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Hunter Biden sues Fox Corporation over Fox Nation trial series

The lawsuit claims the series, "The Trial of Hunter Biden," violated a New York state revenge porn law.

The lawsuit claims the series, "The Trial of Hunter Biden," violated a New York state revenge porn law.

Hunter Biden. (Photo via Wikimedia Commons)
Hunter Biden. (Photo via Wikimedia Commons)

President Joe Biden’s son, Hunter Biden, has sued Fox Corporation and its editorial subsidiary Fox News Media over a fictitious television series that used real-life explicit photos without his permission.

The series, “The Trial of Hunter Biden,” debuted on Fox News Media’s streaming service Fox Nation two years ago. While the premise of the miniseries was fictional, it included actual photos of Biden engaging in sexual acts, images that were discovered on a laptop that was abandoned with a computer repair shop in Delaware.

It wasn’t clear how Fox News Media obtained the photos, through the New York Post published some materials discovered on the laptop in 2020. The New York Post is owned by News Corp, which shares common ownership with Fox Corporation; the two are operated as separate businesses.

In promotional material associated with the TV series, Fox Nation said the show offered a glimpse into “how a possible Hunter Biden trial might look like.” At the time, Biden was the focus of several controversies flouted by conservative political leaders and pundits, including allegations that he used his father’s political stature to advance his own business dealings in China, Ukraine and elsewhere.

The series in question followed a criminal indictment issued by the U.S. Department of Justice alleging tax fraud and money laundering concerning his business transactions in China. As part of their investigation, federal authorities seized the laptop that was left behind at the computer repair shop — the one that included intimate photos of Biden engaging in several trysts.

The investigation ultimately culminated in two separate legal cases against Biden: One brought in California on federal tax charges, and a second brought in Delaware that alleged Biden had possessed a firearm while addicted to illegal drugs. Biden was convicted on the gun charges in June.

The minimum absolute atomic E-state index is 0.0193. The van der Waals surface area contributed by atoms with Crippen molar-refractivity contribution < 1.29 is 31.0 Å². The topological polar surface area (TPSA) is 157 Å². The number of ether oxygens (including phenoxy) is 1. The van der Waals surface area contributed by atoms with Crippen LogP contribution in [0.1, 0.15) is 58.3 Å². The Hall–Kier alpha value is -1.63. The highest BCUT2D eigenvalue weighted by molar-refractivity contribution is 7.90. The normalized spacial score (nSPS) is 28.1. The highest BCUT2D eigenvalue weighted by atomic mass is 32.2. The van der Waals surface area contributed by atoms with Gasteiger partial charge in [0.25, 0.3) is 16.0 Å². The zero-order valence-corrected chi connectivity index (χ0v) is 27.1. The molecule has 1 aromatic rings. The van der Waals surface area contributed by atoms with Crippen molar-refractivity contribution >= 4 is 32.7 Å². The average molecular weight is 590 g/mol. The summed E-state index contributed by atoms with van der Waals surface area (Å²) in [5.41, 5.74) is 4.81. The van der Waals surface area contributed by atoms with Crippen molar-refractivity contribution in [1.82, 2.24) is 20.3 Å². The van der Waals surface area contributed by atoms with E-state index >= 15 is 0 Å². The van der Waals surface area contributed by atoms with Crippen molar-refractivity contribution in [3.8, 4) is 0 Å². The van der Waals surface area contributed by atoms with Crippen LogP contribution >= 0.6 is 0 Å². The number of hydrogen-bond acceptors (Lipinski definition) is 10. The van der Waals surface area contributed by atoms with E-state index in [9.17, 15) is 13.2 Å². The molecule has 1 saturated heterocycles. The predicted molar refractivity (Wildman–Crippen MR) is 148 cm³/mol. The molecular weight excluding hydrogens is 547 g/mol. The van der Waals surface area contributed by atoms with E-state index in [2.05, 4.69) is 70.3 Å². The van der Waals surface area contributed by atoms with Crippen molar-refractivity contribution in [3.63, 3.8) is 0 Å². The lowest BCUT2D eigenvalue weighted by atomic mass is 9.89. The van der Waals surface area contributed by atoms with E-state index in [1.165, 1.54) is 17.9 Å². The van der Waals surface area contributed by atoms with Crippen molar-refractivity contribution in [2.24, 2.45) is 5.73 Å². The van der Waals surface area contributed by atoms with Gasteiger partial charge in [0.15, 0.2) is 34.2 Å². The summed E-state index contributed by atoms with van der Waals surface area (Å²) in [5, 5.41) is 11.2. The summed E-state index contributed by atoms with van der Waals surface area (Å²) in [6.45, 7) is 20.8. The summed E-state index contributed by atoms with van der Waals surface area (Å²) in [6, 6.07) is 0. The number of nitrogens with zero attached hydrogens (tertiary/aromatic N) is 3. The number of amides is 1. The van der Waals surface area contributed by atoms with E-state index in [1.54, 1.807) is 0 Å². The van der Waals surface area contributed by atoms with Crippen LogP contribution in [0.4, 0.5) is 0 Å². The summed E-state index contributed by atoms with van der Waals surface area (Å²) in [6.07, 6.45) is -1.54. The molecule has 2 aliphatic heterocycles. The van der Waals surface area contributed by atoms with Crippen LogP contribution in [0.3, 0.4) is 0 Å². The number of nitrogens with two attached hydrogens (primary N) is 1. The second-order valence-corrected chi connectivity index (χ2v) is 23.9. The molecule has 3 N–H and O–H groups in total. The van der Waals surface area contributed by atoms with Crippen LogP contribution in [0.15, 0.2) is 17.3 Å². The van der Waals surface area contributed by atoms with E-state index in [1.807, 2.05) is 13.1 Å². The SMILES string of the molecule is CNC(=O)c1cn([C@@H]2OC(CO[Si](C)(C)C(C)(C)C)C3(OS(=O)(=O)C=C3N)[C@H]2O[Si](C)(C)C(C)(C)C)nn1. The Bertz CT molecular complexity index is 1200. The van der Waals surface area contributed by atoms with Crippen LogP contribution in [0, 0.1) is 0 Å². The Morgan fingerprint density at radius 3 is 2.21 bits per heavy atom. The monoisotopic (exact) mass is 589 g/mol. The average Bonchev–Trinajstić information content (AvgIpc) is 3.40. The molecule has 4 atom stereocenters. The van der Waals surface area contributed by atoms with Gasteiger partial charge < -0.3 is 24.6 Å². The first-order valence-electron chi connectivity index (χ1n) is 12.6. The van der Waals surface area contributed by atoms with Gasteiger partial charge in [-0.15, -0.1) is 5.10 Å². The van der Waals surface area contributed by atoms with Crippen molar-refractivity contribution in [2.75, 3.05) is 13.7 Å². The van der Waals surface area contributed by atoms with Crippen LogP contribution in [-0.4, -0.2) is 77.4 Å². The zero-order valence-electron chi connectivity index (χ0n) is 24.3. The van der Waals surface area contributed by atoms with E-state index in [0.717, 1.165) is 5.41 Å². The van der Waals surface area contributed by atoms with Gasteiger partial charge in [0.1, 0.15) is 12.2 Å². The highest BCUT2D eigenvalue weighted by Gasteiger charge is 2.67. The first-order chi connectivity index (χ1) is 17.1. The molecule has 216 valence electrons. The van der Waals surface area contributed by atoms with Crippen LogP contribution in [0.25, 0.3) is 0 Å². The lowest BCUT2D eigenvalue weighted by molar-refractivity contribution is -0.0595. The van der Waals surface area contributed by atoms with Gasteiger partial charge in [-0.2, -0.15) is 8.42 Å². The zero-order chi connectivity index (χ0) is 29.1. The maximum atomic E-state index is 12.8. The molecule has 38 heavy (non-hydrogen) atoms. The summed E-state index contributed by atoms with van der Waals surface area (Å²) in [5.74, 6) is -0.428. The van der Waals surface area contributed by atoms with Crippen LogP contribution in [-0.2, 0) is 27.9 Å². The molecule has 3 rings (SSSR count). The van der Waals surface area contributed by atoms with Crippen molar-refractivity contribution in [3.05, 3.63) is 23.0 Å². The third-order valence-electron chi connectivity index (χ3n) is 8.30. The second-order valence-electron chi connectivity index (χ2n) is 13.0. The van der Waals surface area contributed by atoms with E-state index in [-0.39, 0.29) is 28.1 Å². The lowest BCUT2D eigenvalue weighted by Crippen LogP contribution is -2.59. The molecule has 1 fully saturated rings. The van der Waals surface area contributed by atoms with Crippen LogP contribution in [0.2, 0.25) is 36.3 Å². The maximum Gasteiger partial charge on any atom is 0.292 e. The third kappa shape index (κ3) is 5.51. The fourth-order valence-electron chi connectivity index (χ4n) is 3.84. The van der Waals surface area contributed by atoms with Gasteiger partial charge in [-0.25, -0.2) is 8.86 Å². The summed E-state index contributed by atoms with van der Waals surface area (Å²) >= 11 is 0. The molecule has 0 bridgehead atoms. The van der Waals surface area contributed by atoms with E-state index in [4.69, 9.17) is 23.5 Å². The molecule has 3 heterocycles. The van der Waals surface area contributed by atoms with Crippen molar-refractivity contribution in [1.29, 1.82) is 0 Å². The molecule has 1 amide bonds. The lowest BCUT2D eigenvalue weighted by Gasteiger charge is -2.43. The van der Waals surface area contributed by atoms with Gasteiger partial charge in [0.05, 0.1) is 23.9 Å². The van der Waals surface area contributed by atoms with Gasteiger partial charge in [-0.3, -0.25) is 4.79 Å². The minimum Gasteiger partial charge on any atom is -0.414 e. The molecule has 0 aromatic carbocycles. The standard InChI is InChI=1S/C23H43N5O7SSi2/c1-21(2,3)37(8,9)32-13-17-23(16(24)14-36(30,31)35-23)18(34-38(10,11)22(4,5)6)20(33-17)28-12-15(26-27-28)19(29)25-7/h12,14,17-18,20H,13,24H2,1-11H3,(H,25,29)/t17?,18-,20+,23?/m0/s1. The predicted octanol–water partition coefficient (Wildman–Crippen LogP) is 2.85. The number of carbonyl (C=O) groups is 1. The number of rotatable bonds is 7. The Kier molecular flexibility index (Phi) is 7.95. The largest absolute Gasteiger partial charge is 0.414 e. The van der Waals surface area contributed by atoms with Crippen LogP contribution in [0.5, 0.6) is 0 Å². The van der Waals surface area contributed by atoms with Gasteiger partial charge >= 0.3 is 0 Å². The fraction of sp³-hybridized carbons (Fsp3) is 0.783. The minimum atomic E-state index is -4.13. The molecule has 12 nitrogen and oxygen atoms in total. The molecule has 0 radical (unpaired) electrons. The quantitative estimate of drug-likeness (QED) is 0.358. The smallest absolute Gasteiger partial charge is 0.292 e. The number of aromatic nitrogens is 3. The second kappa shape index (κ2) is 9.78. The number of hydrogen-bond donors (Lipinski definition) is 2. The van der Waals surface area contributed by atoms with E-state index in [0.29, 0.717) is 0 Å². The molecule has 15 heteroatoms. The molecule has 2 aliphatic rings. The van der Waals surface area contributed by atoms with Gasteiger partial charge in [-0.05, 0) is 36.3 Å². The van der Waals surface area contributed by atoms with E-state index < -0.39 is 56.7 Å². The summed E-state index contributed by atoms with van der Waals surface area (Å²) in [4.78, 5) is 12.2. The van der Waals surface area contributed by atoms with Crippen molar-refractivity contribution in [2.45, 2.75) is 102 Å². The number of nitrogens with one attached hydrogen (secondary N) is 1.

Two months before the conviction, attorneys representing Biden sent a legal demand to Fox News Media that claimed the documentary included intimate images without Biden’s permission. The letter threatened a lawsuit under a New York state law that prohibits the dissemination of nude or sexually-explicit photos of a person without their explicit permission. Fox News Media complied with the request, with a spokesperson telling NPR that the decision to remove the series from Fox Nation was “out of an abundance of caution” while the broadcaster reviewed “the concerns that have just been raised” in the letter.

On Monday, Biden moved forward with his lawsuit, accusing Fox and at least 100 unnamed defendants of conspiring to “harass, annoy, alarm and humiliate him, and tarnish his reputation.”

Biden acknowledged that the series opened with a statement from former television judge Joseph Brown (“Judge Joe Brown”), in which he affirmed that the show presented “a mock trial” and made it clear that “Hunter Biden has not been implicated in or charged in any crimes arising from his activities, alleged activities.”

In a television interview on Fox News in October 2022, Brown said the series was intended to “determine if there was probable cause to believe that further investigation” into Biden’s alleged business dealings “should occur,” with the laptop providing critical evidence that needed to be examined.

“Some of the things that are on that laptop are really disturbing,” Brown said. “So, it looks like the public needs to encourage its system to get into this. We don’t want mob justice, but sometimes the collective needs to bring pressure to at least look at things because from what we were looking at on that laptop, something’s way wrong here. Way wrong.”

Biden said something else was “way wrong:” The inclusion of explicit images from the laptop, which had no apparent nexus to the criminal allegations levied in the miniseries. He also alleged that the series did not make enough of a concerted effort to inform Fox Nation streamers that it was fictitious, and that the use of real-life columnists and legal experts, along with material from the laptop, blurred the lines between real and imaginary.

While using certain true information, the series intentionally manipulates the facts, distorts the truth, narrates happenings out of context, and invents dialogue intended to entertain,” the lawsuit reads. “Thus, the viewer of the series cannot decipher what is fact and what is fiction, which is highly damaging to Mr. Biden.”

A spokesperson for Fox News Media told the New York Times that the organization believes the lawsuit was without merit.

“This entirely politically motivated lawsuit is devoid of merit,” the spokesperson said, reaffirming the network’s position that the miniseries was removed from Fox Nation out of caution and pointing out that the program was available for nearly two years before Biden’s lawyers sent their letter in April.